Published on 2nd November, 2018, in The Economic Times
Every time I give a lecture, there is always a participant who asks, “Sir, but is this not your interpretation?” What else do they expect, I wonder? This usually happens when the lecture seems very convincing yet at odds with something they already know or have been told by an authority figure like a guru or a parent. They relieve their anxiety by classifying my talk as ‘interpretation’ hence lesser than ‘truth,’ over which either their guru, or their parent, or someone else they admire or have faith in, has proprietorship.
This concept of THE Truth, with definitive article, with capitalisation, comes to us from the west, from Abrahamic religions. The truth is in the book and the only one who knows it totally is the rabbi, or the Church or the Mullah.
In Jewish Torah, we find layers of interpretations of God’s law over generations, similar to interpretations of the nation’s constitution by various jurists. In this Western model, the mysterious Truth of the unknown God is privileged over the interpretations of generations of scholars who adapt it for their times, which in turn in privileged over lay interpretations of the common folk.
One is often told the story of the elephant, with the blind men. The blind men who have access to a part of the beast are the interpreters, and only the wise master sees the whole elephant. But does he? How do we know that what he calls elephant is part of a much larger creature, beyond his own comprehension?
This divide, between truth and perception, is essentially a clever structure, created to give power to the intellectual, to the guru and the teacher and, in doing so, casts everyone else under a lesser light. This is found in cultures where there is a clear divide between the leader and the follower, with the leader having a privileged position with access to the Truth and everyone else only having access to their own perceptions.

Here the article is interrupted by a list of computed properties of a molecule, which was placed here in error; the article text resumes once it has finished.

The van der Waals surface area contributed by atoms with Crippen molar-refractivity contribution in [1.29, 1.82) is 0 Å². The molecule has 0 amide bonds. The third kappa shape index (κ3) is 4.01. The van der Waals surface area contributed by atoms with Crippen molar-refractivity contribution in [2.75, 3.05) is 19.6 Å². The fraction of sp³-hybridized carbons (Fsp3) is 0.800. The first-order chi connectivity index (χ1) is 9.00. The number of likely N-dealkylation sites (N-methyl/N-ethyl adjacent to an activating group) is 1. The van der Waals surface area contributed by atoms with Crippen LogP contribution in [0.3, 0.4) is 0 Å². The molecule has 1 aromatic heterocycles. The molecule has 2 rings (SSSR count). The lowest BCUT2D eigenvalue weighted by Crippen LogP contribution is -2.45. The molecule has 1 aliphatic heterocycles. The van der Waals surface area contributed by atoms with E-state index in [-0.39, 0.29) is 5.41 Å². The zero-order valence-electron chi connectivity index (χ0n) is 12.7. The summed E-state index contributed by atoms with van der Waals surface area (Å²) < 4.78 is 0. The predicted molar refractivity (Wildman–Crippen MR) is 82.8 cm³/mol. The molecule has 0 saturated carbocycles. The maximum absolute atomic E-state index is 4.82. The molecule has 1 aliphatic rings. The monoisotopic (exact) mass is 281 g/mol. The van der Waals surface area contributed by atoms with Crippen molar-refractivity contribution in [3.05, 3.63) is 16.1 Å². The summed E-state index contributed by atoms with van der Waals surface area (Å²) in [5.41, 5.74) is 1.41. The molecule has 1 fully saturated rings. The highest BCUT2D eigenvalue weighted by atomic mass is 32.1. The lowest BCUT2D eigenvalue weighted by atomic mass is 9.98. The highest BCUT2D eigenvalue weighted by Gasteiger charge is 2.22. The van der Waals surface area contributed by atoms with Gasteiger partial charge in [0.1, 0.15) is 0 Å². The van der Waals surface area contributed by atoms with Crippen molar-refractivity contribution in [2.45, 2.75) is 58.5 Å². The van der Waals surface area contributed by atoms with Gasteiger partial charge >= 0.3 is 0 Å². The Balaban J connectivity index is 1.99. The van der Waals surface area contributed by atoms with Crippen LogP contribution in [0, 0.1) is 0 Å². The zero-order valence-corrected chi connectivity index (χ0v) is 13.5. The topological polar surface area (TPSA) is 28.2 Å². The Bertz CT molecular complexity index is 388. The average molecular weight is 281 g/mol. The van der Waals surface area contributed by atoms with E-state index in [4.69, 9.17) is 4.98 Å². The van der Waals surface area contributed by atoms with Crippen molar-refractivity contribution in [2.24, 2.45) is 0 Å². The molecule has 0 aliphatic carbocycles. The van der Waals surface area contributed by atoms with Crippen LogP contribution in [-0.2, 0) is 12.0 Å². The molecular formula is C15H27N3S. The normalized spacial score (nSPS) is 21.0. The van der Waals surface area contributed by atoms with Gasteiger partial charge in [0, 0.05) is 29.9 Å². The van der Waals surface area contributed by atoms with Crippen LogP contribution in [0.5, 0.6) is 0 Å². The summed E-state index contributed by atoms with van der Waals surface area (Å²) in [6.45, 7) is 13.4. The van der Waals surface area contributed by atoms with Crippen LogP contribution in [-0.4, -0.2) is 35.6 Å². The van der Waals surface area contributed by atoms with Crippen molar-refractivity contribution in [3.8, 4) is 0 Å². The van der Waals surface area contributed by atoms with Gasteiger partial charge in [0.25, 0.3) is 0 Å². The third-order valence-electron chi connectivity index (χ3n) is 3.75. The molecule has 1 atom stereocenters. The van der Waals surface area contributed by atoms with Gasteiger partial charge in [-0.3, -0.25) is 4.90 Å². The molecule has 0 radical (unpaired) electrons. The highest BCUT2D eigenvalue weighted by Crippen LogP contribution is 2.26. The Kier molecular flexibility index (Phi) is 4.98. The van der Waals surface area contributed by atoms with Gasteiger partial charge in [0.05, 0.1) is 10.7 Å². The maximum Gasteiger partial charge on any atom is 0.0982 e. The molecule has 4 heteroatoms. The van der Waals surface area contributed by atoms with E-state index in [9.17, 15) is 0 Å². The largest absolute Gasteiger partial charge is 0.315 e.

Hindu thought however functions very differently. In Indic languages, we do not find the concept of the definite article. The synonym used for the Truth is param-satya, which means the ‘entire’ truth or ‘complete’ truth or ‘infinite’ truth.
This word refers to truth not in qualitative terms but in quantitative terms. A word like Satya, does not mean the truth, it means infinite truth. Mithya, doesn’t mean falsehood or interpretations or perceptions, it means limited or finite truth. Therefore, everyone has access to one’s own perception which is our truth. Ergo, I have my truth, you have your truth. The purpose of the human journey is from limited truth to limitless truth, from Mithya to Satya.
Often, when possessive adjectives and pronouns such as mine and yours, me and you, are used, we are told they indicate the ego, an undesirable trait. We are further told that the only way to relinquish this ego is to be someone who does not have his own perception, which, ultimately, means he must submit to the teachings of the guru, who knows the Truth. This idea probably has its roots in monastic orders.
In this approach to truth, where the guru alone has access to truth, the self of the follower and student is derided. To have an opinion is to have a bias, and one is mocked for it. This approach simply erodes all sense of self-worth and self-esteem, and followers are told to outsource all thinking to the guru, for ‘their own growth’.
All knowledge is an interpretation of observations, of data and of facts. All observations, data and facts are pieces of information gained with the help of different measuring instruments.
As measuring instruments keep refining themselves, facts change, and so interpretations change. As more data is unearthed, interpretations change. Thus our knowledge expands and we make our journey towards infinite knowledge, which in Hindu tradition is the ultimate truth, the closest equivalent of the Western definitive of absolute Truth.
In Hindu tradition, each one of us contains divinity within (jiva-atma) that gives us access to a slice (bhag) of infinite reality.
We expand this slice by acknowledging and engaging with the multiple truths of other jiva-atmas we find around us. Hence the value placed on sitting and having a chat, which is the root of the word Upanishads. We are told to hear (shruti) and see (darshan), which are alternate words for the old Vedic Nigama and the later Puranic Agamic traditions.
Here perceptions of other people are valid, not dismissed. By listening to others, we expand our interpretation, and thus make our journey to infinite knowledge that is the Hindu notion of the Truth. Respecting different views is key to this model, known in Jainism as anekanta-vada. This model is a very different way of thinking, and is unique to the Indic civilization.